Since joining the faculty in the Department of Psychology at Idaho State University in 2005, Professor Tera Letzring has had a strong interest in how accurate judgments of personality traits are made. She has, for many years, been interested in the fact that several factors influence how accurately someone can judge a person’s personality traits. In thinking about this and based on many discussions with Dr. Judith Hall at Northeastern University, Dr. Letzring and Dr. Hall had the relatively novel idea that the accurate assessment of a person’s emotions in a given situation might well be able to provide an accurate window into that person’s personality traits. With some evidence to support that idea, they submitted a number of applications to the NSF seeking financial support for that idea, none of which received a sufficiently high evaluation from the panel for financial support. Undaunted by the fact that her three previous efforts were not successful, and based up on the fact that NSF Program Officers agreed that she had a good idea and should be encouraged to continue to pursue this work, she was not discouraged. Of particular importance, in this respect, she adopted the attitude that, if you have a good idea, eventually it will be funded. As rather astutely noted by Dr. Letzring: “…as long as they keep encouraging us, we will submit it.” (http://isu.edu/headlines/title-9081-en.html) We would suggest that many new (and initially unsuccessful) grant proposal applicants would be well served by adopting a similar attitude.
This concept certainly underscores the fundamental basis on which our own organization, Grant Writers’ Seminars & Workshops, LLC (GWSW), has operated for almost a quarter of a century, namely that more good ideas fail because of bad ‘grantsmanship’ than because of bad ideas. That is, that the way in which an idea is presented can be as important as the actual idea itself. Armed with her good idea and continuous encouragement, Dr. Letzring, who had previously attended a university-sponsored GWSW comprehensive workshop, applied for and was selected for an individual one-on-one grantsmanship consultation. Her goal was to refine and polish those novel ideas prior to her fourth submission to the NSF for support, and she knew that working with a grant proposal writing consultant would be likely to help her achieve this goal.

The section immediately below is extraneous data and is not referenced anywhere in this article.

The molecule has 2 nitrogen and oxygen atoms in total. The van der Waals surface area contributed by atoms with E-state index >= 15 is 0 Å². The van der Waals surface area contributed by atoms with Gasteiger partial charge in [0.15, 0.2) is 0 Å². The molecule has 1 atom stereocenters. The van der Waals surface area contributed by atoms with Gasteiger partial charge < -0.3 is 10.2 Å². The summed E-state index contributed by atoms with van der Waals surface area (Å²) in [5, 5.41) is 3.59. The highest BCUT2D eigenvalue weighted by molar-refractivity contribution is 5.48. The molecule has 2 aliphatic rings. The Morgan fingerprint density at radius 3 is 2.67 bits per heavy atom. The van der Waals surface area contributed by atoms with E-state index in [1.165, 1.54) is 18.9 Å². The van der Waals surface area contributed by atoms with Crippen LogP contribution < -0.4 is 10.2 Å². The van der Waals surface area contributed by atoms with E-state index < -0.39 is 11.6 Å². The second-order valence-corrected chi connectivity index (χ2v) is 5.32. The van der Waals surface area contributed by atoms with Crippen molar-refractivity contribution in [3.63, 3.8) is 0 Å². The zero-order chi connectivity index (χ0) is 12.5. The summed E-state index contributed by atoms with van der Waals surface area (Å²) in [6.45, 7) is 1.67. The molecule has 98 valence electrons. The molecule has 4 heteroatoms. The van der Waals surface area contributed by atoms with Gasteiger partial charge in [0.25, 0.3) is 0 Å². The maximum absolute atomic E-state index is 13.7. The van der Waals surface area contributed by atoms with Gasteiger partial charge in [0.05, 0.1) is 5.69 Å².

We are most happy to report that Dr. Letzring was successful in those efforts and has very recently been notified by the NSF that her latest efforts for support have resulted in an award of more than $400,000 over three years, an award that she will share with colleagues Dr. Judith Hall from Northeastern University in Boston, and Dr. Jeremy Biesanz the University of British Columbia. As acknowledged by Dr. Letzring, “I’m sure the help from the Grant Writers’ consultant helped bump us up to the funding category.”
We at GWSW would like to be among the first to congratulate Drs. Letzring, Hall, and Biesanz on this new award and we are honored to have been able to play a relatively small part in her current success. For a related link, please see: www.localnews8.com/news/ISU-professor-receives-grant-to-study-personality-traits-and- emotions/39727590
Other recently-funded grant applicants are encouraged to contact GWSW and provide us with
details of your own success story. Please send them to email@example.com.